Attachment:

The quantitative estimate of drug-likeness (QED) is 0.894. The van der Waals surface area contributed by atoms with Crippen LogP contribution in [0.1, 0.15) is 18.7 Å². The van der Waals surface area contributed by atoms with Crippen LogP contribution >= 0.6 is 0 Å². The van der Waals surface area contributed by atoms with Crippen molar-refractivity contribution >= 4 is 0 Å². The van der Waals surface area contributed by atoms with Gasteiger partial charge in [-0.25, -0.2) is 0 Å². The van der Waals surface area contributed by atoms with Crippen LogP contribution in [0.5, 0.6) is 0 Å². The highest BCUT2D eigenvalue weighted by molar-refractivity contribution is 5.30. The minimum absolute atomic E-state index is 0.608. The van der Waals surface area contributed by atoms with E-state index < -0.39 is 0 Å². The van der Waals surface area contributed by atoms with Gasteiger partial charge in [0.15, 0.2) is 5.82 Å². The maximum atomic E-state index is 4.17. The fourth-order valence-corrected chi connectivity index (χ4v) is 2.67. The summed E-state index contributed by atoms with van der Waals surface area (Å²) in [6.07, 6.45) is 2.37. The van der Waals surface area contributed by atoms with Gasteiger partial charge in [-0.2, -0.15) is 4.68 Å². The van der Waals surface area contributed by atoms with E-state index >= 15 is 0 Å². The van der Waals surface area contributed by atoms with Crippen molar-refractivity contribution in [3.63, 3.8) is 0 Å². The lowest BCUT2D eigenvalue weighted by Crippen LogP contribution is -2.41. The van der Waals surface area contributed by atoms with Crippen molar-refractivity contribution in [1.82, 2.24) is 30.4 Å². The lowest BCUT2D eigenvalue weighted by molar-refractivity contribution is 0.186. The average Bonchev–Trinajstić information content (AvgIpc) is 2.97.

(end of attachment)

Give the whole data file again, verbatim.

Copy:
The quantitative estimate of drug-likeness (QED) is 0.894. The van der Waals surface area contributed by atoms with Crippen LogP contribution in [0.1, 0.15) is 18.7 Å². The van der Waals surface area contributed by atoms with Crippen LogP contribution >= 0.6 is 0 Å². The van der Waals surface area contributed by atoms with Crippen molar-refractivity contribution >= 4 is 0 Å². The van der Waals surface area contributed by atoms with Gasteiger partial charge in [-0.25, -0.2) is 0 Å². The van der Waals surface area contributed by atoms with Crippen LogP contribution in [0.5, 0.6) is 0 Å². The highest BCUT2D eigenvalue weighted by molar-refractivity contribution is 5.30. The minimum absolute atomic E-state index is 0.608. The van der Waals surface area contributed by atoms with E-state index < -0.39 is 0 Å². The van der Waals surface area contributed by atoms with Gasteiger partial charge in [0.15, 0.2) is 5.82 Å². The maximum atomic E-state index is 4.17. The fourth-order valence-corrected chi connectivity index (χ4v) is 2.67. The summed E-state index contributed by atoms with van der Waals surface area (Å²) in [6.07, 6.45) is 2.37. The van der Waals surface area contributed by atoms with Gasteiger partial charge in [-0.2, -0.15) is 4.68 Å². The van der Waals surface area contributed by atoms with E-state index >= 15 is 0 Å². The van der Waals surface area contributed by atoms with Crippen molar-refractivity contribution in [3.63, 3.8) is 0 Å². The lowest BCUT2D eigenvalue weighted by Crippen LogP contribution is -2.41. The van der Waals surface area contributed by atoms with Crippen molar-refractivity contribution in [1.82, 2.24) is 30.4 Å². The lowest BCUT2D eigenvalue weighted by molar-refractivity contribution is 0.186. The average Bonchev–Trinajstić information content (AvgIpc) is 2.97.